The World Bank predicted on Monday that the Philippine economy would grow 6.2 percent the year, making the Philippines one of the fastest growing economies in East Asia and the Pacific despite the weak global economy.
The Washington-based bank said in its updated report released Monday that the Philippines’ gross domestic product is forecast to grow 6.4 percent this year and 6.2 percent in 2017 and 2018.
“The Philippine economy may surpass the forecasts if authorities can further ramp up spending on public infrastructure as planned,” says the report titled Outperforming the Region and Managing the Transition.
In 2017, the report says that 40 percent of the planned government spending on infrastructure will be roads, railways, seaports and airports.
“This can boost a large segment of the economy including industrial activities, real estate, construction, and tourism,” according to the report.
Birgit Hansi, World Bank lead economist, said the domestic consumption will also continue to prop up the economy, driven by three factors — rising purchases from an expanding middle-class, remittances from overseas Filipino workers, and the expansion of jobs as a result of the growing economy.
Upon assuming office, Hansi said the new government (of President Rodrigo Duterte) reassured investors and the private sector with continuity of existing macroeconomic policies including fiscal, monetary and trade policies that would support continued economic expansion and poverty reduction.
“Many reforms are being unveiled, specifically on tax policy and administration, the tracking of government spacing, security of land tenure, ease of doing business, and restrictions on foreign participation,” Hansi said.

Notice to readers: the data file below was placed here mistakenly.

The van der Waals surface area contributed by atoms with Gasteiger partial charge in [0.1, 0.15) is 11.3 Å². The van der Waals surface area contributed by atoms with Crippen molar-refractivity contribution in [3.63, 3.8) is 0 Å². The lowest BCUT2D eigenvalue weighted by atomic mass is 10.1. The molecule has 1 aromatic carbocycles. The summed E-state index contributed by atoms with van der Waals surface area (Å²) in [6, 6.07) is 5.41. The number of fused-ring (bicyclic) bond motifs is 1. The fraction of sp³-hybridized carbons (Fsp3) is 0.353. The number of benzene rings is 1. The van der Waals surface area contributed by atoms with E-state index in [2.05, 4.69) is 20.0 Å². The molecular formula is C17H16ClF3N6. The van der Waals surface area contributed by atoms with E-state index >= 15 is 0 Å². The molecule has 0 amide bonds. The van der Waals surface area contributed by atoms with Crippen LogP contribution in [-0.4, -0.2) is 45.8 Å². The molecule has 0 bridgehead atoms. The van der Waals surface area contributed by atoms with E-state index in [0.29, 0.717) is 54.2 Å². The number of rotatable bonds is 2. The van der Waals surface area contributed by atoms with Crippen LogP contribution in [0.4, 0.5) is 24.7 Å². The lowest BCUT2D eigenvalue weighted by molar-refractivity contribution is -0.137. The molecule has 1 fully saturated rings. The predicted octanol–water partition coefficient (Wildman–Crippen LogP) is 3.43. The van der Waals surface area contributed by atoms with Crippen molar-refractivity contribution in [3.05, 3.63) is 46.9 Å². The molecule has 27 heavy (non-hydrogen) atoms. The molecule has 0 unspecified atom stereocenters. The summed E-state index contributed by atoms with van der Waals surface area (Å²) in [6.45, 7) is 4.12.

“But as policy details are still being discussed, some businesses might remain cautious. The completion of the new Philippine Development Plan this year will provide more clarity on the government’s development priorities and further improve the country’s growth prospects,” Hansi added however.
World Bank Country Director Mara Warwick, for her part, said that the country’s macroeconomic stability puts the Philippines in a good position to accelerate inclusive growth that benefits all Filipinos.
“Poverty will decline faster if the returns from economic expansion are invested in building human capital by strengthening health, education, and social protection,” Warwick said.
“Currently, the poor are concentrated in the agriculture sector, where increases in productivity would generate higher incomes for rural dwellers. Achieving this will require a comprehensive rural development strategy, which is among the priorities of the current administration,” Warwick said.
Moreover, the report notes that as economic growth is sustained, and as spending on health, education, and social protection expands, extreme poverty is projected to decline from 10.6 percent in 2012 to 7.8 percent in 2016, 7.2 percent in 2017, and 6.7 percent in 2018.
The report says that the services sector, which include the country’s business process outsourcing industry, will remain a key growth driver, projected to grow at 7.0 percent in 2016, and 6.8 percent in 2017-2018.
With plants and factories operating at almost full capacity of 83-84 percent, the report says expansion in the manufacturing sector would require fresh investments in new equipment, machinery and factories.
In the agriculture sector, the reports says “increasing farm productivity would be important for improving its growth prospects that would lead to more inclusive growth.”